Victoria Dahl is a great storyteller, and her current series (Jackson Girls’ Night Out) that takes place in Jackson Hole, Wyoming and follows a group of female friends who find love is some of her best stories yet. The latest novel in the series is Flirting with Disaster, about Deputy US Marshal Tom Duncan and professional artist Isabelle West. Isabelle has skeletons in her closet, ones she doesn’t want revealed to anyone involved in law enforcement, but she’s not very good at hiding it. They meet when Duncan, in town on assignment to protect a local judge who is under threat from the relatives of a man whose case the judge is hearing, stops by to introduce himself and to meet everyone who lives in close proximity to the judge. He can tell two things instantly: 1) Isabelle has secrets and 2) he likes her.
What I find so wonderful about Dahl in this book (and in almost all of her writing) is her ability to create fully-rounded-out characters who somehow seem to fit into each other’s lives in ways that just make sense. These characters are intricate puzzle pieces, and if they weren’t just so, the edges would not perfectly align, the chemistry and that intangible quality that makes two protagonists click for the reader would have that forced quality that too many romance novels have. But that never happens here and that, I think, is because of the level of detail in their lives and personalities that complement one another. Isabelle isn’t just an artist, she’s a very specific type of artist — she is an anatomical painter: “I work on commission for textbooks and medical art companies,” Isabelle tells Tom when he first discovers this about her. He can barely handle it because it pokes at feelings and events Tom would rather not acknowledge. He is vulnerable with her in parallel ways that she is with him, whether or not the two characters ever really know that.
The two do a dance, as Tom discovers on his own what Isabelle is hiding but he can’t bring himself to tell anyone about it, including her. They fall hard and fast, but secrets never stay hidden.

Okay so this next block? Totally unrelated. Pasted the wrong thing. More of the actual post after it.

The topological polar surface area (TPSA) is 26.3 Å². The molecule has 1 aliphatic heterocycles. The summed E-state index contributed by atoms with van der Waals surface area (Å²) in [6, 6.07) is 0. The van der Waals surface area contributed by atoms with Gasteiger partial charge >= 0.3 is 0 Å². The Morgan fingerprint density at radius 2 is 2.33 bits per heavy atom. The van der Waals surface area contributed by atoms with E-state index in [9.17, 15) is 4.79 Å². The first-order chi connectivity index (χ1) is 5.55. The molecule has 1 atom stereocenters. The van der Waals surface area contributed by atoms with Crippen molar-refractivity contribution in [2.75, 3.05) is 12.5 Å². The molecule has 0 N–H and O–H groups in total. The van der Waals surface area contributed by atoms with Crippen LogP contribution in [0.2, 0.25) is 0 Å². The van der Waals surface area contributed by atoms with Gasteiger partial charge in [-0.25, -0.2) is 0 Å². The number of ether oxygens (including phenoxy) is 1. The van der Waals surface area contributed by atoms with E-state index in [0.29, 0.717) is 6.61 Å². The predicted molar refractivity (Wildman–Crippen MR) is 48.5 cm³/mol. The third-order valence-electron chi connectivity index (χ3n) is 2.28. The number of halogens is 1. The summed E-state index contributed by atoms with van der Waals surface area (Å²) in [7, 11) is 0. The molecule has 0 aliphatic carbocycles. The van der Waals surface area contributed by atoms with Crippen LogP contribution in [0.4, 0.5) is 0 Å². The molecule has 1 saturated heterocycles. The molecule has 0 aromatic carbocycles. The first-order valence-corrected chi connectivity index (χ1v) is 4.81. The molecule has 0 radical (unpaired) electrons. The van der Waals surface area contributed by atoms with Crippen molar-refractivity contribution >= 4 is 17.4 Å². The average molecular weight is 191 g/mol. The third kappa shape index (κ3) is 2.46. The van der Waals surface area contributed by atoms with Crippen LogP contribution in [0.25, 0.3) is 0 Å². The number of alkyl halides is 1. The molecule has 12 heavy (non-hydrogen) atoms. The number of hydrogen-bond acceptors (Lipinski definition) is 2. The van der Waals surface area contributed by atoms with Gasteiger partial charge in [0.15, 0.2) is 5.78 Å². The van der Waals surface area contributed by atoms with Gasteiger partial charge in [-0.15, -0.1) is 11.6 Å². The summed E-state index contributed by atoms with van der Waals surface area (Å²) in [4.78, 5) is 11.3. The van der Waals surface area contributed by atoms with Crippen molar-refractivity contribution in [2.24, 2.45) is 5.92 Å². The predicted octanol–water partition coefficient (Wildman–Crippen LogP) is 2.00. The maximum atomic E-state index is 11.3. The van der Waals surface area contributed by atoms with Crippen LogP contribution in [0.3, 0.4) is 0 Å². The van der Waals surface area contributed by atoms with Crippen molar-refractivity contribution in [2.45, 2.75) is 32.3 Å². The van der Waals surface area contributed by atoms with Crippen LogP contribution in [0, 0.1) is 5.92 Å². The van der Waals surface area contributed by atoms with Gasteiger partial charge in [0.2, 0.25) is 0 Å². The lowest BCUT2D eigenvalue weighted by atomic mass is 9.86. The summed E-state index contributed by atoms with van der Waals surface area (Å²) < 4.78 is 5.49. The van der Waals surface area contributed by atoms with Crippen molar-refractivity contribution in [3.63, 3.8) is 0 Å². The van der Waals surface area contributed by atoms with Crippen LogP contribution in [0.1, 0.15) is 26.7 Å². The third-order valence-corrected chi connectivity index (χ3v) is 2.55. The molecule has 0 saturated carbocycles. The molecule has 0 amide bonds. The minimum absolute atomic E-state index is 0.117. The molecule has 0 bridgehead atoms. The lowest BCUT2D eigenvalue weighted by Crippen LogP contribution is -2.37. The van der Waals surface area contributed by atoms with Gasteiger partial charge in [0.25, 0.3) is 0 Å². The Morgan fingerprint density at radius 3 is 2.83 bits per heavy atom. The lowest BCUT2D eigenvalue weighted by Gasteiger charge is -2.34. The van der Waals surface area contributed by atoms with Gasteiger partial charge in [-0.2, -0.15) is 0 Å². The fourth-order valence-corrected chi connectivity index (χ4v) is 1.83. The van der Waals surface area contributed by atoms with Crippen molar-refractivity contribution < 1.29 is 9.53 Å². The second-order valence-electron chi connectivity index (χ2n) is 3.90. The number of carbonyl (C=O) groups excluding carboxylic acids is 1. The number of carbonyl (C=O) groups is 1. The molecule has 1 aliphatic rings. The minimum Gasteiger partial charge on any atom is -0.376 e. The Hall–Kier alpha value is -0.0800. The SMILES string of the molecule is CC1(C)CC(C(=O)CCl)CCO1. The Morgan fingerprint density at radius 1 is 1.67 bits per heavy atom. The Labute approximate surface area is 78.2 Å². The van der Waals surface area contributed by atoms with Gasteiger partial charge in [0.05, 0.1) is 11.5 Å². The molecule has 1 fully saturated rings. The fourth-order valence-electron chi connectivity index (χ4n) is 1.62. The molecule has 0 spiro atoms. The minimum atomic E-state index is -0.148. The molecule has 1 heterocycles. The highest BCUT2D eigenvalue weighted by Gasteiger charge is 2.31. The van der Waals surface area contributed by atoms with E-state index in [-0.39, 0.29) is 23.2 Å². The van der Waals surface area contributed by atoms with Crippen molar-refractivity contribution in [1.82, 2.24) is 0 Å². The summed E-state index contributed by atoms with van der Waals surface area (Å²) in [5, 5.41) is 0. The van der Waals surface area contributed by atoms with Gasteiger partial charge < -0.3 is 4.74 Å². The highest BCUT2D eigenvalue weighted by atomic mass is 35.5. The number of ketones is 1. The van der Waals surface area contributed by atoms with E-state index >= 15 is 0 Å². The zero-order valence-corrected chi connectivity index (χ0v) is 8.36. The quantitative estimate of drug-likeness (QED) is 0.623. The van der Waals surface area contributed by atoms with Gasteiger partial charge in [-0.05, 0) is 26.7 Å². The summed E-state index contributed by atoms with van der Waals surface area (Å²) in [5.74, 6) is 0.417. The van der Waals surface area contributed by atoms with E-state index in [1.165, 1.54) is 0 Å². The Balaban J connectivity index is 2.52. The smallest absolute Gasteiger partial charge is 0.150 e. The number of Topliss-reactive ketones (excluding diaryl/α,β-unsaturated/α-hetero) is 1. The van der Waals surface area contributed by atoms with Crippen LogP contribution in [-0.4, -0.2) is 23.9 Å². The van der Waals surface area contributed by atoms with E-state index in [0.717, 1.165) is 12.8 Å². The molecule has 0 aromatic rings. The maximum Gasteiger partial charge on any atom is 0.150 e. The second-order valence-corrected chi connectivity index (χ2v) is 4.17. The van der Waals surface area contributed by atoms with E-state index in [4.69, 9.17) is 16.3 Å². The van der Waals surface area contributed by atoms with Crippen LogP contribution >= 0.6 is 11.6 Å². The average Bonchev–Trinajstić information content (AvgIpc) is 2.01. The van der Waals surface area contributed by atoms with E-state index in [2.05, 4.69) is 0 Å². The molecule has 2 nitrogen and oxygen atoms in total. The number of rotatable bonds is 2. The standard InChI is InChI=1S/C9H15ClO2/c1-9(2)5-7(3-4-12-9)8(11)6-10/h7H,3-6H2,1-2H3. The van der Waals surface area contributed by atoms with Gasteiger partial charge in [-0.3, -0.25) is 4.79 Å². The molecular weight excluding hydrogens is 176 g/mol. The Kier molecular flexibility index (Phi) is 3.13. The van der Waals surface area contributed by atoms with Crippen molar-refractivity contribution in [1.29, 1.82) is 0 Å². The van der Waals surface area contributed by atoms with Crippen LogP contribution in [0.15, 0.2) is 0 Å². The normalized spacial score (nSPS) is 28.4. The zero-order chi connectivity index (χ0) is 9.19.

There’s more to say about this book, including the great side plot involving Isabelle’s neighbor and Tom’s partner at work. But I want to end by talking about one particular scene. By this point in the book, a lot has been revealed about Isabelle and she knows that Tom knew about her without ever telling her so. She is confused and angry and possibly facing dire consequences for lying. She doesn’t know anymore if he slept with her because he liked her or because he was digging up information on her. They go into her attic together so she can get something she’s hidden for years but could get her out of those dire consequences, and when they come back down the ladder, they end up having sex there, on the ladder.
It’s hard to describe this scene in any way that does Dahl’s writing justice. Isabelle hates herself for still wanting a man whom she no longer knows if he ever wanted her. The scene is coursing with anger and overwhelming emotion, and it makes it almost impossible to keep reading, though you can’t really stop either. I found myself reading it too fast, almost, trying to process it all but to get through it as quickly as I could. The way Isabelle uses sex to be close to this man she cares deeply for but also to push him away as punishment for how shitty he has been to her, how he doesn’t really seem to get any of it while it is happening, the devastation of the aftermath of that moment as she tells him to leave and never return, the sadness of their goodbyes, it is beautiful, heartbreaking storytelling. Flirting With Disaster is wonderful.